The Educare program then benefits because both programs are working toward the overall goal.
“Their commitment to breaking the cycle of poverty by working with two generations mirrors the focus of many of our faculty members’ research, providing great opportunities for both research and training,” says Hays-Grudo.
To understand why Tulsa is leading the way in the nation with Educare, one need look no farther than one of the state’s most generous philanthropists.
“[George Kaiser] has been a very strong supporter, and that’s not even the right term – he is adamant about breaking the cycle of poverty through early education efforts,” McKenzie says. “There’s no doubt he’s the reason we have more Educare sites than any other city. He’s not only invested money in Educare, but time and effort, and he has dedicated lots of people in his foundation to this cause. Without him, Tulsa Educare wouldn’t be here. Oklahoma City’s Educare wouldn’t be there.”
Breaking the cycle of poverty is a phrase one hears often in the Tulsa Educare community. To fully address a child’s educational needs, basic needs must also be a part of the equation.
Research shows that poverty is often a problem in single-parent homes, and 67 percent of Tulsa’s Educare enrollment is comprised of one-parent families. Oklahoma ranks fourth in the nation in the number of grandparents who are raising children, a situation linked to the rate of female incarceration in the state. Oklahoma has the highest rate of per capita female incarceration in the nation.
These issues of particular note in Oklahoma are only a few of those that Tulsa Educare is attempting to address with its comprehensive program. Because the problems are so far-reaching, no one agency can be successful on its own.
Besides its integral partnership with the George Kaiser Family Foundation, Tulsa Educare partners with the Community Action Project, OU-Tulsa, Tulsa Public Schools and Family & Children’s Services in its attempt to build a successful, quality program.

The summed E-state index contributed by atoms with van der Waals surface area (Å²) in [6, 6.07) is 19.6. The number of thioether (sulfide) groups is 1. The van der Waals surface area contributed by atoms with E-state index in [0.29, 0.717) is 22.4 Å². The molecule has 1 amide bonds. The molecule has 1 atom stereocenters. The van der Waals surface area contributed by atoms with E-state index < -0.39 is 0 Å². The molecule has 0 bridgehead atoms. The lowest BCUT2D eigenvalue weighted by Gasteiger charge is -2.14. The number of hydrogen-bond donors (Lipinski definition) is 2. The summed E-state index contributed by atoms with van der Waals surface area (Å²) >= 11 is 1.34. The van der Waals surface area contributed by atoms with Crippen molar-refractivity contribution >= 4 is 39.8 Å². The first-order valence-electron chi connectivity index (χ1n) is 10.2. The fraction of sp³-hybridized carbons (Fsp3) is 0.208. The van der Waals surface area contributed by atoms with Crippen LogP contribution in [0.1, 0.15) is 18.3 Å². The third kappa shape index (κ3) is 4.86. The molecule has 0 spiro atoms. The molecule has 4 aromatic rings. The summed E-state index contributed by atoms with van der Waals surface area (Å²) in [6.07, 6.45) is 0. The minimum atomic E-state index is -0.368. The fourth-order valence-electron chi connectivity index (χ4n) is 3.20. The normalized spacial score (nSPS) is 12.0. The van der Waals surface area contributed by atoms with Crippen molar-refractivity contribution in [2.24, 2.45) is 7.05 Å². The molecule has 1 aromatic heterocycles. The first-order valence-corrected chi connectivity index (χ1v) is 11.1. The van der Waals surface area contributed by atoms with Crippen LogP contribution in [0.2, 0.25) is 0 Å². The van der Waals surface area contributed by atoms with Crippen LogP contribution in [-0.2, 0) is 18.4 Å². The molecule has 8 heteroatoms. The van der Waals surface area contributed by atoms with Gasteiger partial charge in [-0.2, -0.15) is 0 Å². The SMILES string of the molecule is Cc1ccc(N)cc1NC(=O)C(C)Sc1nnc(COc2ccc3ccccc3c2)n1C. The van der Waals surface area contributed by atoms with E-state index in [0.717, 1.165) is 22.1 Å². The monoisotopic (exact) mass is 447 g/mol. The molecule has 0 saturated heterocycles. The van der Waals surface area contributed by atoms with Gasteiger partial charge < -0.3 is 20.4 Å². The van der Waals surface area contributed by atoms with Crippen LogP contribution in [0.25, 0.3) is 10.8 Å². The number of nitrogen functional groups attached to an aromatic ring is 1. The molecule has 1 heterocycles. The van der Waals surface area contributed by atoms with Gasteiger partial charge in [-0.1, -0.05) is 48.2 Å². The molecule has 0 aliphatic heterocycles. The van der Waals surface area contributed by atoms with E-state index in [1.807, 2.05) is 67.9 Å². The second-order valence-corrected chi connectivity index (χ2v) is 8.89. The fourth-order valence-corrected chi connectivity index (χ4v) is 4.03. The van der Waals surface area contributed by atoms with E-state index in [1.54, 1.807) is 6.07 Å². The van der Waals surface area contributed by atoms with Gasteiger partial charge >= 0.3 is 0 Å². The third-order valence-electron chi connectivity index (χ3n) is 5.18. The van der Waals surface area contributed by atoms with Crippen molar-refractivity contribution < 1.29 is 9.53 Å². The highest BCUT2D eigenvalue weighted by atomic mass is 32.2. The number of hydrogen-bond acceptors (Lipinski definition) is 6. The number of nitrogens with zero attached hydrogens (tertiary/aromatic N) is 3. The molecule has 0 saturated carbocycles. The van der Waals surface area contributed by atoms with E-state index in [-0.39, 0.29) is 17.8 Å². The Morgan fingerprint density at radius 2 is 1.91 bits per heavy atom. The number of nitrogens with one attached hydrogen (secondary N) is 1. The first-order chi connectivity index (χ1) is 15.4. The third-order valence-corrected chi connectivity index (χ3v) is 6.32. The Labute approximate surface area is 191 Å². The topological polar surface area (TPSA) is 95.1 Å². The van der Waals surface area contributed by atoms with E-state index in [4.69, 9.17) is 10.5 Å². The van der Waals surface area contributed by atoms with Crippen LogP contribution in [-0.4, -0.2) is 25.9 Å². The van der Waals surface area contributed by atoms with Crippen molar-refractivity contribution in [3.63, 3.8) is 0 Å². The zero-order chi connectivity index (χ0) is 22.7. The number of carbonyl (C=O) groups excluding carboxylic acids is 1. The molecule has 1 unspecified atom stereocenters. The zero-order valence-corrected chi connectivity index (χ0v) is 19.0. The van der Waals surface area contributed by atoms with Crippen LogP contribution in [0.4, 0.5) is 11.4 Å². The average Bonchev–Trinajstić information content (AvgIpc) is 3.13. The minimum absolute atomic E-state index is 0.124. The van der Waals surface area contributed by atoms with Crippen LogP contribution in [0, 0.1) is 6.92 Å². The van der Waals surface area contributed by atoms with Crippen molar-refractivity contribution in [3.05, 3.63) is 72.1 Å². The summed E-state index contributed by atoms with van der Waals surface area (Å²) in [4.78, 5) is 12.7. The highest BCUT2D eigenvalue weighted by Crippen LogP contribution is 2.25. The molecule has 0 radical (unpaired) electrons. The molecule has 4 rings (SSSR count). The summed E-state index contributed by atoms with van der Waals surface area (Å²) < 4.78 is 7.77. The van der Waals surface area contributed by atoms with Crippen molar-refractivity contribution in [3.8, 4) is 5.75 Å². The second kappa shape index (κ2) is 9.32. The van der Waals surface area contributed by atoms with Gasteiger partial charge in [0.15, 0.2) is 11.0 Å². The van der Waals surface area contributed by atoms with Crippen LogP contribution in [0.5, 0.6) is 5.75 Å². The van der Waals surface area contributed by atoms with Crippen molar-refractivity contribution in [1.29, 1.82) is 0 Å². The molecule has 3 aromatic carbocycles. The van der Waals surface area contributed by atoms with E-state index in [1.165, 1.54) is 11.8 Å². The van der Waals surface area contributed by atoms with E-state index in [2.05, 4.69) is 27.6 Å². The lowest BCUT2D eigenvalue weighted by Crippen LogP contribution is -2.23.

Research shows that the efforts are working.
In 2013, Tulsa Educare received an Oklahoma Nonprofit Excellence Award, an award from the Oklahoma Center for Nonprofits that was given to only nine of the approximately 19,000 nonprofits in the state.
The award strengthens Educare’s goal to bring children from low socioeconomic standings up to par with their peers.
“Educare children have more extensive vocabularies and are better able to recognize letters, numbers and colors than their peers,” Calhoun says.
Educare’s most recent program analysis detailed how the program’s children develop strong social skills, including self-confidence, persistence and methods to manage frustration. These abilities are related to success in all areas of life. The report summarized that early findings indicate the “gains Educare children make hold as they move through elementary school.”
“I like the whole program, from the time I walk in the door and see all the smiling people, it’s just a great place with really helpful people,” says Gerald Foster, a grandfather and guardian of Nevaeh, who attends Hawthorne.
Foster, 58, who has already raised four children, says he did not imagine he would be raising any more and is thankful for Educare.
“If I had to do all the stuff they do, if I didn’t have any help, I would be really worn out,” he says.
The extended hours are helpful to Foster, who works at the Tulsa Housing Authority, and takes Nevaeh to school at 7 a.m. Nevaeh, who will turn 4 in April, has an “all-around happiness” about her, Foster says, because of Educare.
“She’s just a better person than she would have been. She comes in and talks about her teachers and the other children. I can see that they spend a lot of time with her,” he says. “It’s kind of a struggle being a grandfather, having a granddaughter to raise, but anything I need, any questions I have, they help me out.”